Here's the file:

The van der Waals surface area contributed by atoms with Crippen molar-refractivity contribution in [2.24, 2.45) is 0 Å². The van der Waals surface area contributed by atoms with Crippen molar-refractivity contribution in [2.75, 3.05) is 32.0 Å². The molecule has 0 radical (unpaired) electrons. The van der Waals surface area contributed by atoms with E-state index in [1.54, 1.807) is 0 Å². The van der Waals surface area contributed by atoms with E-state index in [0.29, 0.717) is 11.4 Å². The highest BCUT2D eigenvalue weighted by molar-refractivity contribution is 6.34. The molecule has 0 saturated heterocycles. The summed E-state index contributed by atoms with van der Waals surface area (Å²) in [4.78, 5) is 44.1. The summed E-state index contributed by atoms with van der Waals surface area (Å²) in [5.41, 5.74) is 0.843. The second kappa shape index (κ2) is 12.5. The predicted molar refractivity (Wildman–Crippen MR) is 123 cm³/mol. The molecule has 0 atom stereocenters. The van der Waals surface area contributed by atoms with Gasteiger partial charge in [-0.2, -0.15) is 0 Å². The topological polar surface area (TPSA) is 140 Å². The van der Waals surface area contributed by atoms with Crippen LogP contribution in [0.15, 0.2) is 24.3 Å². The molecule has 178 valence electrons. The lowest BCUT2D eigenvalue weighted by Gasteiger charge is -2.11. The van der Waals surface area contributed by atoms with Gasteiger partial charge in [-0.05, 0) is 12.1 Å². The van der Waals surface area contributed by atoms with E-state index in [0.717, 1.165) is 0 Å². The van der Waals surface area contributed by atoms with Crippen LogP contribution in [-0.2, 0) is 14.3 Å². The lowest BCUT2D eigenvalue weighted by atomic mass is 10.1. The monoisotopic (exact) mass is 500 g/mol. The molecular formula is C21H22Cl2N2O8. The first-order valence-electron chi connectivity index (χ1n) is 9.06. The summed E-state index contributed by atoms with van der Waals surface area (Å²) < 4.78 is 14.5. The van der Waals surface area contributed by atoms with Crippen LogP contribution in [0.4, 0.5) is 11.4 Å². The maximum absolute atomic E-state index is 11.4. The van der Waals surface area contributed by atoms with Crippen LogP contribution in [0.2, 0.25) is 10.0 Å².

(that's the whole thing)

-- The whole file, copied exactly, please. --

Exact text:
The van der Waals surface area contributed by atoms with Crippen molar-refractivity contribution in [2.24, 2.45) is 0 Å². The van der Waals surface area contributed by atoms with Crippen molar-refractivity contribution in [2.75, 3.05) is 32.0 Å². The molecule has 0 radical (unpaired) electrons. The van der Waals surface area contributed by atoms with E-state index in [1.54, 1.807) is 0 Å². The van der Waals surface area contributed by atoms with E-state index in [0.29, 0.717) is 11.4 Å². The highest BCUT2D eigenvalue weighted by molar-refractivity contribution is 6.34. The molecule has 0 saturated heterocycles. The summed E-state index contributed by atoms with van der Waals surface area (Å²) in [4.78, 5) is 44.1. The summed E-state index contributed by atoms with van der Waals surface area (Å²) in [5.41, 5.74) is 0.843. The second kappa shape index (κ2) is 12.5. The predicted molar refractivity (Wildman–Crippen MR) is 123 cm³/mol. The molecule has 0 atom stereocenters. The van der Waals surface area contributed by atoms with Gasteiger partial charge in [-0.2, -0.15) is 0 Å². The topological polar surface area (TPSA) is 140 Å². The van der Waals surface area contributed by atoms with Crippen LogP contribution in [0.15, 0.2) is 24.3 Å². The molecule has 178 valence electrons. The lowest BCUT2D eigenvalue weighted by Gasteiger charge is -2.11. The van der Waals surface area contributed by atoms with Gasteiger partial charge in [-0.05, 0) is 12.1 Å². The van der Waals surface area contributed by atoms with E-state index in [0.717, 1.165) is 0 Å². The van der Waals surface area contributed by atoms with Crippen LogP contribution in [-0.2, 0) is 14.3 Å². The lowest BCUT2D eigenvalue weighted by atomic mass is 10.1. The monoisotopic (exact) mass is 500 g/mol. The molecular formula is C21H22Cl2N2O8. The first-order valence-electron chi connectivity index (χ1n) is 9.06. The summed E-state index contributed by atoms with van der Waals surface area (Å²) < 4.78 is 14.5. The van der Waals surface area contributed by atoms with Crippen LogP contribution in [0.4, 0.5) is 11.4 Å². The maximum absolute atomic E-state index is 11.4. The van der Waals surface area contributed by atoms with Crippen LogP contribution in [0.2, 0.25) is 10.0 Å².